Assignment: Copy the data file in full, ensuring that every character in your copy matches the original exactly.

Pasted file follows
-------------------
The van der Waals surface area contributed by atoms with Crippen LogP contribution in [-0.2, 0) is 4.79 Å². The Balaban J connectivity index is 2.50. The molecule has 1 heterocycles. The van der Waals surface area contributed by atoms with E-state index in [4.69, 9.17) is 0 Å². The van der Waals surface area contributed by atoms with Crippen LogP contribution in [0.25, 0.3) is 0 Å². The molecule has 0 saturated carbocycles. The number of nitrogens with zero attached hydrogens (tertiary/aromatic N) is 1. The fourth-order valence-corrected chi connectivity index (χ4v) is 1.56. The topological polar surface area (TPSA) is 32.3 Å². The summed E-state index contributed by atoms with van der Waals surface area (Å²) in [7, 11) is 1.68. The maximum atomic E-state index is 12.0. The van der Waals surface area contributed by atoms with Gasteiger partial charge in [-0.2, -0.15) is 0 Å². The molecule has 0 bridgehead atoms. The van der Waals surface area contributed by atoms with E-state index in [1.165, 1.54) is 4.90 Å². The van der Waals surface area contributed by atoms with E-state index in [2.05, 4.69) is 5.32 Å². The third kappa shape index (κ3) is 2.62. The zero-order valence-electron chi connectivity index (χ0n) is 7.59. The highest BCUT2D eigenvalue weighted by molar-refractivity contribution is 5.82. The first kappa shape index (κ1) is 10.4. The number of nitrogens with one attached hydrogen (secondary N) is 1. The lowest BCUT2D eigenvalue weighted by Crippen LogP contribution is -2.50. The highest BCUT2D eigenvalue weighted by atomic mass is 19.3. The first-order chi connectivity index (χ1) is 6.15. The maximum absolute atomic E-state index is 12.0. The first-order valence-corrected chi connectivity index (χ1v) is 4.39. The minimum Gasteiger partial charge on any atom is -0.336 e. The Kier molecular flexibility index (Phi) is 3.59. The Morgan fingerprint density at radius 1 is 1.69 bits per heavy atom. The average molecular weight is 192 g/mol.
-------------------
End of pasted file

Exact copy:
The van der Waals surface area contributed by atoms with Crippen LogP contribution in [-0.2, 0) is 4.79 Å². The Balaban J connectivity index is 2.50. The molecule has 1 heterocycles. The van der Waals surface area contributed by atoms with E-state index in [4.69, 9.17) is 0 Å². The van der Waals surface area contributed by atoms with Crippen LogP contribution in [0.25, 0.3) is 0 Å². The molecule has 0 saturated carbocycles. The number of nitrogens with zero attached hydrogens (tertiary/aromatic N) is 1. The fourth-order valence-corrected chi connectivity index (χ4v) is 1.56. The topological polar surface area (TPSA) is 32.3 Å². The summed E-state index contributed by atoms with van der Waals surface area (Å²) in [7, 11) is 1.68. The maximum atomic E-state index is 12.0. The van der Waals surface area contributed by atoms with Gasteiger partial charge in [-0.2, -0.15) is 0 Å². The molecule has 0 bridgehead atoms. The van der Waals surface area contributed by atoms with E-state index in [1.165, 1.54) is 4.90 Å². The van der Waals surface area contributed by atoms with E-state index in [2.05, 4.69) is 5.32 Å². The third kappa shape index (κ3) is 2.62. The zero-order valence-electron chi connectivity index (χ0n) is 7.59. The highest BCUT2D eigenvalue weighted by molar-refractivity contribution is 5.82. The first kappa shape index (κ1) is 10.4. The number of nitrogens with one attached hydrogen (secondary N) is 1. The lowest BCUT2D eigenvalue weighted by Crippen LogP contribution is -2.50. The highest BCUT2D eigenvalue weighted by atomic mass is 19.3. The first-order chi connectivity index (χ1) is 6.15. The maximum absolute atomic E-state index is 12.0. The first-order valence-corrected chi connectivity index (χ1v) is 4.39. The minimum Gasteiger partial charge on any atom is -0.336 e. The Kier molecular flexibility index (Phi) is 3.59. The Morgan fingerprint density at radius 1 is 1.69 bits per heavy atom. The average molecular weight is 192 g/mol.